The banking sector in the United Kingdom (UK) was deeply affected by the crisis. Bank credit has collapsed reflecting both weak demand and tighter supply. New prudential requirements have improved the resilience of the banking sector and a number of measures were taken to support credit supply.
The United Kingdom (UK) has spent less on infrastructure compared to other OECD countries over the past three decades. The perceived quality of UK infrastructure assets is close to the OECD average but lower than in other G7 countries.
English, PDF, 4,156kb
This review describes variations in, and evidence for, pedagogical approaches in formal early childhood education and care (ECEC) settings; how pedagogy is monitored; and which policies affect pedagogical practice. Its specific focus is on comparisons of England (United Kingdom) with Japan, France, Germany, Denmark and New Zealand.
English, PDF, 596kb
The UK employment rate (for 15-64-year-olds) is at record levels reaching 72.6% in the first quarter of 2015. In the last quarter of 2014 (the latest period for which comparable data are available), the UK rate was well above the average for the OECD (65.9%), G7 countries (about 68.9%) and the Euro area (64.1%), but still lower than in Germany, Japan and eight smaller OECD economies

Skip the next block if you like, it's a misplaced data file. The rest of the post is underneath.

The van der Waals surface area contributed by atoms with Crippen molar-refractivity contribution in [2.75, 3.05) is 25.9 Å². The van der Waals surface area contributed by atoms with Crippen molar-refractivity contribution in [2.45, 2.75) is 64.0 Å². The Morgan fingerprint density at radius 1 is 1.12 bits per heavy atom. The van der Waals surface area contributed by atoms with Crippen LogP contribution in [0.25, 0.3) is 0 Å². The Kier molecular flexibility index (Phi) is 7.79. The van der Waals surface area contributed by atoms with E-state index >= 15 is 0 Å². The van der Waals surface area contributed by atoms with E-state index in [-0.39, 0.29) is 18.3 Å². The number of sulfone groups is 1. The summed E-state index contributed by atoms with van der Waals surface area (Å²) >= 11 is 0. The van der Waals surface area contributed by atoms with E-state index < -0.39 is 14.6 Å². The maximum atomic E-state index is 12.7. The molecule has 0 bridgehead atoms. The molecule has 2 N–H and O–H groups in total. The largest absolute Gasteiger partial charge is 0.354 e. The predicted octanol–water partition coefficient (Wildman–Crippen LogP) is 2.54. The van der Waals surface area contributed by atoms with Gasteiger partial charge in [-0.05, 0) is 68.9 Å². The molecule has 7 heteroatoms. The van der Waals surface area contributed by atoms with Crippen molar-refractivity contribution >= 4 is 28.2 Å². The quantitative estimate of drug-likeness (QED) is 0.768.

Specific country notes have been prepared using data from the database OECD Health Statistics 2015, July 2015 version. The notes are available in PDF format.
Local policymakers have a critical role to play in developing more resilient and inclusive economies. This event will explore topics ranging from empowering communities through local leadership to new approaches to local economic growth and catalysing growth through people by better harnessing skills and increasing productivity.
English, PDF, 302kb
The United Kingdom has been successful at reducing the mortality due to cardiovascular diseases (CVD). The mortality from CVD has decreased over the past 50 years at a slightly faster pace than the OECD average, reaching 249 per 100 000 population, 17% lower than the OECD average of 299 in 2011.
Years of global recession, stagnation and slow uncertain recovery prove we do not yet have the right economic model to secure the sustained, strong growth that will be vital to social and economic progress in the years ahead.
Low oil prices and monetary easing are boosting growth in the world’s major economies, but the near-term pace of expansion remains modest, withabnormally low inflation and interest rates pointing to risks of financial instability, according to the OECD’s latest Interim Economic Assessment.
The United Kingdom’s economy is projected to expand this year and next, but challenges remain to boost productivity and make future growth more inclusive, according to the OECD’s latest Economic Survey.